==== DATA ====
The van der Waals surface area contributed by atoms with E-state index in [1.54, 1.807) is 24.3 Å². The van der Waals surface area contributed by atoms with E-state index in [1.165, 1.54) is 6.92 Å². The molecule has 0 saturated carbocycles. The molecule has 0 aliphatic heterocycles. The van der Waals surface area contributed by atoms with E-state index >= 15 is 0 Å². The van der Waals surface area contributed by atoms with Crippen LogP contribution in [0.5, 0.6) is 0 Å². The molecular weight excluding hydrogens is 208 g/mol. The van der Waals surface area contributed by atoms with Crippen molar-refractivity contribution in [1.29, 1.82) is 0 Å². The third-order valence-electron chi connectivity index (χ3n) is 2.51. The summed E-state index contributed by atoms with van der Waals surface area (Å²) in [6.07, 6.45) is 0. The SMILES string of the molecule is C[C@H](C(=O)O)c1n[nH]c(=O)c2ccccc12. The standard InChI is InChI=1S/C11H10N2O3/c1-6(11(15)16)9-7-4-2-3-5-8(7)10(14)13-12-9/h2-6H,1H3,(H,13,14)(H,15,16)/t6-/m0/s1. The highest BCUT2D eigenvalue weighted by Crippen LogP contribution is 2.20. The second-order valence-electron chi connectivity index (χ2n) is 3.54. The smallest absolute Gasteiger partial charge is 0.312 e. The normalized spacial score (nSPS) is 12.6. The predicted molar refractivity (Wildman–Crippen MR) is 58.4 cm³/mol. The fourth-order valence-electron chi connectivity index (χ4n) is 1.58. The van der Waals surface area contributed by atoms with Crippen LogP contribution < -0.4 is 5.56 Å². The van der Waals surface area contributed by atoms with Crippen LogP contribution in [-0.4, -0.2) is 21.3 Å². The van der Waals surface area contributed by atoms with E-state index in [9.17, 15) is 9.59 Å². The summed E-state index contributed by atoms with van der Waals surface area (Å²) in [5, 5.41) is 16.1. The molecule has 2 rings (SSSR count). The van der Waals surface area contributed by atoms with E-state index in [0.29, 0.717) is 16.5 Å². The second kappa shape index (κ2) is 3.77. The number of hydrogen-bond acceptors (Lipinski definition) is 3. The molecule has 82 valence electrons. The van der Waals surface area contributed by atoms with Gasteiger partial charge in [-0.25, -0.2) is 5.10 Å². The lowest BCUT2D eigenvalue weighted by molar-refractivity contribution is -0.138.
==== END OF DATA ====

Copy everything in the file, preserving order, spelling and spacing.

The van der Waals surface area contributed by atoms with E-state index in [1.54, 1.807) is 24.3 Å². The van der Waals surface area contributed by atoms with E-state index in [1.165, 1.54) is 6.92 Å². The molecule has 0 saturated carbocycles. The molecule has 0 aliphatic heterocycles. The van der Waals surface area contributed by atoms with E-state index >= 15 is 0 Å². The van der Waals surface area contributed by atoms with Crippen LogP contribution in [0.5, 0.6) is 0 Å². The molecular weight excluding hydrogens is 208 g/mol. The van der Waals surface area contributed by atoms with Crippen molar-refractivity contribution in [1.29, 1.82) is 0 Å². The third-order valence-electron chi connectivity index (χ3n) is 2.51. The summed E-state index contributed by atoms with van der Waals surface area (Å²) in [6.07, 6.45) is 0. The SMILES string of the molecule is C[C@H](C(=O)O)c1n[nH]c(=O)c2ccccc12. The standard InChI is InChI=1S/C11H10N2O3/c1-6(11(15)16)9-7-4-2-3-5-8(7)10(14)13-12-9/h2-6H,1H3,(H,13,14)(H,15,16)/t6-/m0/s1. The highest BCUT2D eigenvalue weighted by Crippen LogP contribution is 2.20. The second-order valence-electron chi connectivity index (χ2n) is 3.54. The smallest absolute Gasteiger partial charge is 0.312 e. The normalized spacial score (nSPS) is 12.6. The predicted molar refractivity (Wildman–Crippen MR) is 58.4 cm³/mol. The fourth-order valence-electron chi connectivity index (χ4n) is 1.58. The van der Waals surface area contributed by atoms with Crippen LogP contribution < -0.4 is 5.56 Å². The van der Waals surface area contributed by atoms with Crippen LogP contribution in [-0.4, -0.2) is 21.3 Å². The van der Waals surface area contributed by atoms with E-state index in [9.17, 15) is 9.59 Å². The summed E-state index contributed by atoms with van der Waals surface area (Å²) in [5, 5.41) is 16.1. The molecule has 2 rings (SSSR count). The van der Waals surface area contributed by atoms with E-state index in [0.29, 0.717) is 16.5 Å². The second kappa shape index (κ2) is 3.77. The number of hydrogen-bond acceptors (Lipinski definition) is 3. The molecule has 82 valence electrons. The van der Waals surface area contributed by atoms with Gasteiger partial charge in [-0.25, -0.2) is 5.10 Å². The lowest BCUT2D eigenvalue weighted by molar-refractivity contribution is -0.138.